Family life and work frequently mingle at Johnson’s. The company sponsors kids by putting ads in school activity programs, etc.
And at last year’s company Christmas party, to which families were invited, Sims introduced a party activity for the kids. Each received a gingerbread house to decorate during the party. “Next year,” vows Sims, “we’ll put a drop cloth on the floor first.”
There is also a weekly football pool during the season, but not in the traditional sense; Sims says he doesn’t want any employees to feel that they are losing money at work. In this weekly pool, an employee has to correctly call more weekend games than Sims, who sticks a $20 bill on an NFL team board. If Sims calls more of the games, he keeps the $20. If an employee calls more, he gets the $20.
“Employees can’t lose,” Sims says. “I’m the only one who can lose.”
Johnson’s even has a pet: Lucky, a Great Dane. Sims had rescued him from an owner who no longer had room to keep him. “Now everybody looks for him,” Sims says. Reps and delivery people bring him treats. Lucky is a part of the family, and daily companion to the office staff.
Half of the EquationSims’ wife Rickie handles the office and accounting. This is good, says Sims, because “I don’t enjoy the office side.”
They met when the company was under another owner. “She was the dispatcher, I was the estimator, and she couldn’t stand me.” He kept bringing her nice carryout lunches until he won her over. “I wore her down with food.”
Before buying the company, Sims also worked as an hvac instructor and as a Trane technical rep. When he decided to buy the company, “I had to finance the purchase and give up a tenured teaching position in the vocational school system.”
It was somewhat daunting, but it was what he and his new wife wanted to do. “I would never do this without her. I would work for somebody else.”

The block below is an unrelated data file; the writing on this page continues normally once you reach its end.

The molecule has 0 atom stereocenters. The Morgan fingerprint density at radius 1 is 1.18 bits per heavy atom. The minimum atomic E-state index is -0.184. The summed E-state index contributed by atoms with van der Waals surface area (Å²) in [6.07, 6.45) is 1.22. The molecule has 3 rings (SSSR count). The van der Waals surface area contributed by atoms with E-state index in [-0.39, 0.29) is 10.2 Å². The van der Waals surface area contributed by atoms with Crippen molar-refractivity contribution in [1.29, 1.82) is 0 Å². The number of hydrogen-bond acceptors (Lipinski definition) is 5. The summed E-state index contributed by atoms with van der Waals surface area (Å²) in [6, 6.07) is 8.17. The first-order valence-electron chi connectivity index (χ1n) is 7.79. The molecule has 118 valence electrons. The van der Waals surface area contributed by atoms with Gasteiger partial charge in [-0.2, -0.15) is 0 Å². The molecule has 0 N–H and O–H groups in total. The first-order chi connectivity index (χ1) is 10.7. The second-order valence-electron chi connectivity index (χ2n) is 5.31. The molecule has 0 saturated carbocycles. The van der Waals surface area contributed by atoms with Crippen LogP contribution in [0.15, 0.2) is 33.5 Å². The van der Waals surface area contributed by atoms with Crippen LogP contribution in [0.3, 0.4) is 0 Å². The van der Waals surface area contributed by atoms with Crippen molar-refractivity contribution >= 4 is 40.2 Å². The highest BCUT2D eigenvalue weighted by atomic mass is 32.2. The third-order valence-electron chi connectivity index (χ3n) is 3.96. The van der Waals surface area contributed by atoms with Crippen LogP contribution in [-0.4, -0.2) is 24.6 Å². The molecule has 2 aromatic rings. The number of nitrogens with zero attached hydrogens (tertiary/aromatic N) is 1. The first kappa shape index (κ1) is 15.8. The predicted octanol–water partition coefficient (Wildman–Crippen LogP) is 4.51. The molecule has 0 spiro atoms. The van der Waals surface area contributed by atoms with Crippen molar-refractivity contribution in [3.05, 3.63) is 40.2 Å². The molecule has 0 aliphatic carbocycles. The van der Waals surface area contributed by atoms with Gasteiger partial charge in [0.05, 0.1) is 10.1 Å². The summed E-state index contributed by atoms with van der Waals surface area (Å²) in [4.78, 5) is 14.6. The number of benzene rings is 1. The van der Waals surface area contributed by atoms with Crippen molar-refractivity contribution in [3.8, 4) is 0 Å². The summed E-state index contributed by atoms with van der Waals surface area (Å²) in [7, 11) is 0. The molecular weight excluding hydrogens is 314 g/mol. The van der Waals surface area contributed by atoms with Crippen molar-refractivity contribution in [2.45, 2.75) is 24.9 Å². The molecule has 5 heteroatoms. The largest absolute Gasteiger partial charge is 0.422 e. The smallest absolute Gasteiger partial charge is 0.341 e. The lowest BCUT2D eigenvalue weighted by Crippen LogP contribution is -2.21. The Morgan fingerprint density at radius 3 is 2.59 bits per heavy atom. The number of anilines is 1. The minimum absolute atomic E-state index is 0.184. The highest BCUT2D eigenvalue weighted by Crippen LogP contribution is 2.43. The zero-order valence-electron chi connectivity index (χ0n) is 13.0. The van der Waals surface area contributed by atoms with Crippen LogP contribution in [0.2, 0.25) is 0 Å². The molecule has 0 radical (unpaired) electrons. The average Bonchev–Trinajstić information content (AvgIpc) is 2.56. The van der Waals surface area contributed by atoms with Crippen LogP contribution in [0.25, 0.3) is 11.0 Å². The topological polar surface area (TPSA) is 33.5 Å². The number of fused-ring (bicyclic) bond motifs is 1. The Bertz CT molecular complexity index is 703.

In bookkeeping/financial specifics, the contractor uses T.E.A.M.S. software. The company also uses flat-rate pricing, which the techs prefer; “it gives techs the power to quote a price,” he says. “Customers can look right at it.” It isn’t any particular flat-rate book, but one created from Johnson’s own price spread sheets.
Letting GoIn all families, people sometimes need to move on. Sims doesn’t worry about whether or not his techs may one day want to branch out on their own.
In fact, he claims that “There is no ceiling at Johnson’s. If you have aspirations beyond the opportunities here, we will help prepare you. If you want to go into business and compete, we will throw you a great party when you leave and wish you luck.”
It may seem a bit farfetched, but it’s true. Sims will sign for employees’ contracting licenses. “I’ve signed for more licenses,” he exclaims. However, “If you sign for somebody and it’s questioned, you have to explain to the board why you’ve signed for them. When you explain that to the person who wants you to sign, it gives you a good reason to turn people down.”
When he hears that an employee may be interested in striking out on his own, Sims says that he lets that employee see how hard contracting is to do; performing the estimate, getting the job, assembling the materials list, keeping it on schedule, maintaining the profit margin, doing the paperwork, etc.
For inexperienced techs, the company’s apprenticeship program makes apprentices ride with a master tech every day (the same tech and truck). Both have specific functions and goals for personal growth, Sims says. There is a minimum 150 hrs in training over a 12-month period.
To avoid burnout in busy seasons, there are “no installations on Mondays. We start with a safety meeting and prepare the crew for each week. Monday is used to start off a good week for everyone.”
Sims sums it up: “Profits are not made at the expense or endangerment of techs. All decisions must work for the consumer, staff, and company before we proceed.”
publication date 01/29/2001